There are many situations where quoted statements and dialogue are not necessary in your text. Most essays, articles and critiques usually don’t require them. Despite that, there may be instances when it is best to incorporate them, especially when you want to quote authoritative sources or are presenting your work in narrative form.
Unlike grammar, for which an English grammar software can easily help you out, there are not a lot of rules for presenting quotes. For the most part, you simply have to make sure that the attribution is clear and that the statements make sense within the context of the material.
There are some guidelines, however, that can probably help you turn in the best work possible:
- Break up quotes that are more than three sentences long into separate paragraphs.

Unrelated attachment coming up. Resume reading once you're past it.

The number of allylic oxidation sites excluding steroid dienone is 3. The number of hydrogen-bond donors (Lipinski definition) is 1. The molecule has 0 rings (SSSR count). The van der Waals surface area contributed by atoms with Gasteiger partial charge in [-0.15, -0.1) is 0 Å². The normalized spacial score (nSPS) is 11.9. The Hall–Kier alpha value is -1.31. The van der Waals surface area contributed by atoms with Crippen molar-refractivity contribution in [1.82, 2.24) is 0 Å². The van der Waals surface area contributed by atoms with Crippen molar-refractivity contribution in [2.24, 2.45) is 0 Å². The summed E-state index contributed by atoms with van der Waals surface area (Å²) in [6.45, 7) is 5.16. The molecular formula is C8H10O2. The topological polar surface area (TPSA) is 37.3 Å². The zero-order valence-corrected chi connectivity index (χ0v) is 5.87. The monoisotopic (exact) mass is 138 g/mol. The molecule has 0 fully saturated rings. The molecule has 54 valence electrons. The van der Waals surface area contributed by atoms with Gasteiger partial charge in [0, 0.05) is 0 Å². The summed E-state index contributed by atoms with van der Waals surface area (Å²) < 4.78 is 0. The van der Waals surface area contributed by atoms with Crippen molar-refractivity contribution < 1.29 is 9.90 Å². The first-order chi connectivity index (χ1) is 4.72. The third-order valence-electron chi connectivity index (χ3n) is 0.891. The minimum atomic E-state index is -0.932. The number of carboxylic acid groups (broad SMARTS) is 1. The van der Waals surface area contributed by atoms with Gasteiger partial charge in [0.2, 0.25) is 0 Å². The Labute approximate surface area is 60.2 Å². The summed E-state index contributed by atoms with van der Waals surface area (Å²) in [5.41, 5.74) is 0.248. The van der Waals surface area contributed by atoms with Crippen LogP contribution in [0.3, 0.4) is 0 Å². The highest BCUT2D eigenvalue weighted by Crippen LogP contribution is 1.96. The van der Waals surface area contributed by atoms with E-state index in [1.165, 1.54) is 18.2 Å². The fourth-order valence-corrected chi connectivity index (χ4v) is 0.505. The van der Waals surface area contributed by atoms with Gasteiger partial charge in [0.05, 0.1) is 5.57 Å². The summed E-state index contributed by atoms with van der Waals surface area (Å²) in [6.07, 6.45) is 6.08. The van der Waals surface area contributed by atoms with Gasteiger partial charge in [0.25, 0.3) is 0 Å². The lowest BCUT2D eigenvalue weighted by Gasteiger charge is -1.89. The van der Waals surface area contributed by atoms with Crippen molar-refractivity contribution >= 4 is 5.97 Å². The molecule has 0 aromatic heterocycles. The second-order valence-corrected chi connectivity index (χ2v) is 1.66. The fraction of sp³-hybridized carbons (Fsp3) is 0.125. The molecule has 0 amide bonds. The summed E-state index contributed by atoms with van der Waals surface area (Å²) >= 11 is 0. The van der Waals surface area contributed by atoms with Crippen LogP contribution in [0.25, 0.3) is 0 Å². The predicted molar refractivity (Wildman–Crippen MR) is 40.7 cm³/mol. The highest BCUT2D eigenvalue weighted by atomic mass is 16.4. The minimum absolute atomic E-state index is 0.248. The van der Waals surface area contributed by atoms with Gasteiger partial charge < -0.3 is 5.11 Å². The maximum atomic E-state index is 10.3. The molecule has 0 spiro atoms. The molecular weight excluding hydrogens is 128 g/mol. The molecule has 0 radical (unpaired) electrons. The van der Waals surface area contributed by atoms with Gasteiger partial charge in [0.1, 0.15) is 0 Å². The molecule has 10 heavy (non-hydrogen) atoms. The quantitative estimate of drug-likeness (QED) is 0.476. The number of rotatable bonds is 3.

- While some writers choose to quote verbatim (including grammar and speech errors), I lean towards just correcting them. It makes the reader’s experience considerably smoother. The only time I recommend including mistakes is when they will help your overall message (e.g. when you’re characterizing the source as uneducated).
- Remove the nonsensical sounds like “uh…,” “mmm…” and “well….” They’re unnecessary and distracting.
- If a quoted statement repeats the same idea several times (as some speakers are inclined to do), just pick out the one that reads best, use that and discard the rest.